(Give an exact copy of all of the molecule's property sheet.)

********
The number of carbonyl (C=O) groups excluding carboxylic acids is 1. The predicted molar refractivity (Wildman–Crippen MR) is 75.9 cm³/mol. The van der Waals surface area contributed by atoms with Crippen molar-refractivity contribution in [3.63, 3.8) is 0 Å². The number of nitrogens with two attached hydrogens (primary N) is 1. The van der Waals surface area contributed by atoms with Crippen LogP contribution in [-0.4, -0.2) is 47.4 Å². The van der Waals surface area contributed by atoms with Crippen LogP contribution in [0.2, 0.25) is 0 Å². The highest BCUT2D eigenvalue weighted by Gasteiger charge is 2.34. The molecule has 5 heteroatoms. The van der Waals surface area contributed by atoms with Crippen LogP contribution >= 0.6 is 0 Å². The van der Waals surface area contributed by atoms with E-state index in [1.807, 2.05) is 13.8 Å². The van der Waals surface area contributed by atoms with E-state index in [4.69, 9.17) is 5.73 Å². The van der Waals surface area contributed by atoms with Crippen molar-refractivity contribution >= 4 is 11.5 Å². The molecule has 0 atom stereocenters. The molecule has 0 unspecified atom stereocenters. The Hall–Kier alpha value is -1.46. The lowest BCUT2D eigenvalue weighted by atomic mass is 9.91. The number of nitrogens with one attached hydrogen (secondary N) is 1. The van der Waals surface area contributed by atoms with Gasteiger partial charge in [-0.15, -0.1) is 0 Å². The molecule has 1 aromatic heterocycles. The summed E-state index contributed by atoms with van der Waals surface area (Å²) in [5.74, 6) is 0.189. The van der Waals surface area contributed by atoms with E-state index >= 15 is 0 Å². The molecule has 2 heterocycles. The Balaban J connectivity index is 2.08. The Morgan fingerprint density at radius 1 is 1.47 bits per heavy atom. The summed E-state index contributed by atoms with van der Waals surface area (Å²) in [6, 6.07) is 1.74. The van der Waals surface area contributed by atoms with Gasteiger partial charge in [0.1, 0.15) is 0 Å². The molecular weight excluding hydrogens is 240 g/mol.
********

The number of carbonyl (C=O) groups excluding carboxylic acids is 1. The predicted molar refractivity (Wildman–Crippen MR) is 75.9 cm³/mol. The van der Waals surface area contributed by atoms with Crippen molar-refractivity contribution in [3.63, 3.8) is 0 Å². The number of nitrogens with two attached hydrogens (primary N) is 1. The van der Waals surface area contributed by atoms with Crippen LogP contribution in [-0.4, -0.2) is 47.4 Å². The van der Waals surface area contributed by atoms with Crippen LogP contribution in [0.2, 0.25) is 0 Å². The highest BCUT2D eigenvalue weighted by Gasteiger charge is 2.34. The molecule has 5 heteroatoms. The van der Waals surface area contributed by atoms with Crippen LogP contribution >= 0.6 is 0 Å². The van der Waals surface area contributed by atoms with E-state index in [1.807, 2.05) is 13.8 Å². The van der Waals surface area contributed by atoms with E-state index in [4.69, 9.17) is 5.73 Å². The van der Waals surface area contributed by atoms with Crippen molar-refractivity contribution >= 4 is 11.5 Å². The molecule has 0 atom stereocenters. The molecule has 0 unspecified atom stereocenters. The Hall–Kier alpha value is -1.46. The lowest BCUT2D eigenvalue weighted by atomic mass is 9.91. The number of nitrogens with one attached hydrogen (secondary N) is 1. The van der Waals surface area contributed by atoms with Gasteiger partial charge in [-0.15, -0.1) is 0 Å². The molecule has 1 aromatic heterocycles. The summed E-state index contributed by atoms with van der Waals surface area (Å²) in [5.74, 6) is 0.189. The van der Waals surface area contributed by atoms with E-state index >= 15 is 0 Å². The molecule has 2 heterocycles. The Balaban J connectivity index is 2.08. The Morgan fingerprint density at radius 1 is 1.47 bits per heavy atom. The summed E-state index contributed by atoms with van der Waals surface area (Å²) in [6, 6.07) is 1.74. The van der Waals surface area contributed by atoms with Gasteiger partial charge in [0.1, 0.15) is 0 Å². The molecular weight excluding hydrogens is 240 g/mol.